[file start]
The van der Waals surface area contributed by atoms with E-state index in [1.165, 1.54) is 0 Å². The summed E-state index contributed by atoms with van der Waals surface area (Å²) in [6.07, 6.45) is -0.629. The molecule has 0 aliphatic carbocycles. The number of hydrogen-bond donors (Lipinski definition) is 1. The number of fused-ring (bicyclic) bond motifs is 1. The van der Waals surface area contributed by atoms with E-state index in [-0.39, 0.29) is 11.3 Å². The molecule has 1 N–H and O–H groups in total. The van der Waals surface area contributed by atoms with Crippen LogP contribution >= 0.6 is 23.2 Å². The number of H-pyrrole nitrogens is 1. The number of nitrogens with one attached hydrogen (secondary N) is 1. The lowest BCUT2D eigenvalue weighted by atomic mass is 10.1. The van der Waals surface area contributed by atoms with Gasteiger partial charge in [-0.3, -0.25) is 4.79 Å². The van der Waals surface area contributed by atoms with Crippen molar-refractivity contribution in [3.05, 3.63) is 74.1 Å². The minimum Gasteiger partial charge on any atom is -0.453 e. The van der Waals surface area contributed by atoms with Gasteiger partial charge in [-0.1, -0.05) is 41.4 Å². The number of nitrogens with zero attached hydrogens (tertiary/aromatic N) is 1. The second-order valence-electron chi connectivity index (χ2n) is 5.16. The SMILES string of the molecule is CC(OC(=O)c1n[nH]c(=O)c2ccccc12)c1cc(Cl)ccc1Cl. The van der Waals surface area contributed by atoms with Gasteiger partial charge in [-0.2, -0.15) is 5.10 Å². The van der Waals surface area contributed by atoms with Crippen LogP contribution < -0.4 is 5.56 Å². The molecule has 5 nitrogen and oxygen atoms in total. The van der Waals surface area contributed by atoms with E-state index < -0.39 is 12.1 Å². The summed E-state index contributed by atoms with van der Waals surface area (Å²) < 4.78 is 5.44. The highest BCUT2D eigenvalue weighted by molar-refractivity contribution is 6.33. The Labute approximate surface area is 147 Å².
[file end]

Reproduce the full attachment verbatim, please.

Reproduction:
The van der Waals surface area contributed by atoms with E-state index in [1.165, 1.54) is 0 Å². The summed E-state index contributed by atoms with van der Waals surface area (Å²) in [6.07, 6.45) is -0.629. The molecule has 0 aliphatic carbocycles. The number of hydrogen-bond donors (Lipinski definition) is 1. The number of fused-ring (bicyclic) bond motifs is 1. The van der Waals surface area contributed by atoms with E-state index in [-0.39, 0.29) is 11.3 Å². The molecule has 1 N–H and O–H groups in total. The van der Waals surface area contributed by atoms with Crippen LogP contribution >= 0.6 is 23.2 Å². The number of H-pyrrole nitrogens is 1. The number of nitrogens with one attached hydrogen (secondary N) is 1. The lowest BCUT2D eigenvalue weighted by atomic mass is 10.1. The van der Waals surface area contributed by atoms with Gasteiger partial charge in [-0.3, -0.25) is 4.79 Å². The van der Waals surface area contributed by atoms with Crippen molar-refractivity contribution in [3.05, 3.63) is 74.1 Å². The minimum Gasteiger partial charge on any atom is -0.453 e. The van der Waals surface area contributed by atoms with Gasteiger partial charge in [-0.1, -0.05) is 41.4 Å². The number of nitrogens with zero attached hydrogens (tertiary/aromatic N) is 1. The second-order valence-electron chi connectivity index (χ2n) is 5.16. The SMILES string of the molecule is CC(OC(=O)c1n[nH]c(=O)c2ccccc12)c1cc(Cl)ccc1Cl. The van der Waals surface area contributed by atoms with Gasteiger partial charge in [-0.2, -0.15) is 5.10 Å². The van der Waals surface area contributed by atoms with Crippen LogP contribution < -0.4 is 5.56 Å². The molecule has 5 nitrogen and oxygen atoms in total. The van der Waals surface area contributed by atoms with E-state index < -0.39 is 12.1 Å². The summed E-state index contributed by atoms with van der Waals surface area (Å²) < 4.78 is 5.44. The highest BCUT2D eigenvalue weighted by molar-refractivity contribution is 6.33. The Labute approximate surface area is 147 Å².